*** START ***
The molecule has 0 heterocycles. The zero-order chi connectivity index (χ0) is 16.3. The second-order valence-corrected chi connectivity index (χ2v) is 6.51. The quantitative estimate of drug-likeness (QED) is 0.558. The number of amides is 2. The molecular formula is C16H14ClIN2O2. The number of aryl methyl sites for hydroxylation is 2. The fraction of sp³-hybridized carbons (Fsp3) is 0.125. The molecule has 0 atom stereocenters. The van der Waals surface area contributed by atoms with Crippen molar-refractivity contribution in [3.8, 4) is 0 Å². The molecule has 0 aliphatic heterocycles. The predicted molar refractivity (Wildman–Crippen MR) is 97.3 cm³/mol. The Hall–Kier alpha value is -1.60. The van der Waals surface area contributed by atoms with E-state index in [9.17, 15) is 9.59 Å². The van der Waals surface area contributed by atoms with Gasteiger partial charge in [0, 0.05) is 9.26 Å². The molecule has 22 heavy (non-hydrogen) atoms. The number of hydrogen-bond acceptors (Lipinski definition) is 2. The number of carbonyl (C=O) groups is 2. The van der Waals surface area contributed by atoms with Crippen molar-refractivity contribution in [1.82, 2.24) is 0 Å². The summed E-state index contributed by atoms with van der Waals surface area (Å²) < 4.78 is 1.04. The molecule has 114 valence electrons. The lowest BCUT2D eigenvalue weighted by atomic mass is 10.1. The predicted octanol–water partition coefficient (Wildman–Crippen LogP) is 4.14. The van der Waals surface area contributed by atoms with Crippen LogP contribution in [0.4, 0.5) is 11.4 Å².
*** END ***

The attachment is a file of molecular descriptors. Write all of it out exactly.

The molecule has 0 heterocycles. The zero-order chi connectivity index (χ0) is 16.3. The second-order valence-corrected chi connectivity index (χ2v) is 6.51. The quantitative estimate of drug-likeness (QED) is 0.558. The number of amides is 2. The molecular formula is C16H14ClIN2O2. The number of aryl methyl sites for hydroxylation is 2. The fraction of sp³-hybridized carbons (Fsp3) is 0.125. The molecule has 0 atom stereocenters. The van der Waals surface area contributed by atoms with Crippen molar-refractivity contribution in [3.8, 4) is 0 Å². The molecule has 0 aliphatic heterocycles. The predicted molar refractivity (Wildman–Crippen MR) is 97.3 cm³/mol. The Hall–Kier alpha value is -1.60. The van der Waals surface area contributed by atoms with E-state index in [9.17, 15) is 9.59 Å². The van der Waals surface area contributed by atoms with Gasteiger partial charge in [0, 0.05) is 9.26 Å². The molecule has 22 heavy (non-hydrogen) atoms. The number of hydrogen-bond acceptors (Lipinski definition) is 2. The number of carbonyl (C=O) groups is 2. The van der Waals surface area contributed by atoms with Crippen molar-refractivity contribution in [1.82, 2.24) is 0 Å². The summed E-state index contributed by atoms with van der Waals surface area (Å²) < 4.78 is 1.04. The molecule has 114 valence electrons. The lowest BCUT2D eigenvalue weighted by atomic mass is 10.1. The predicted octanol–water partition coefficient (Wildman–Crippen LogP) is 4.14. The van der Waals surface area contributed by atoms with Crippen LogP contribution in [0.4, 0.5) is 11.4 Å².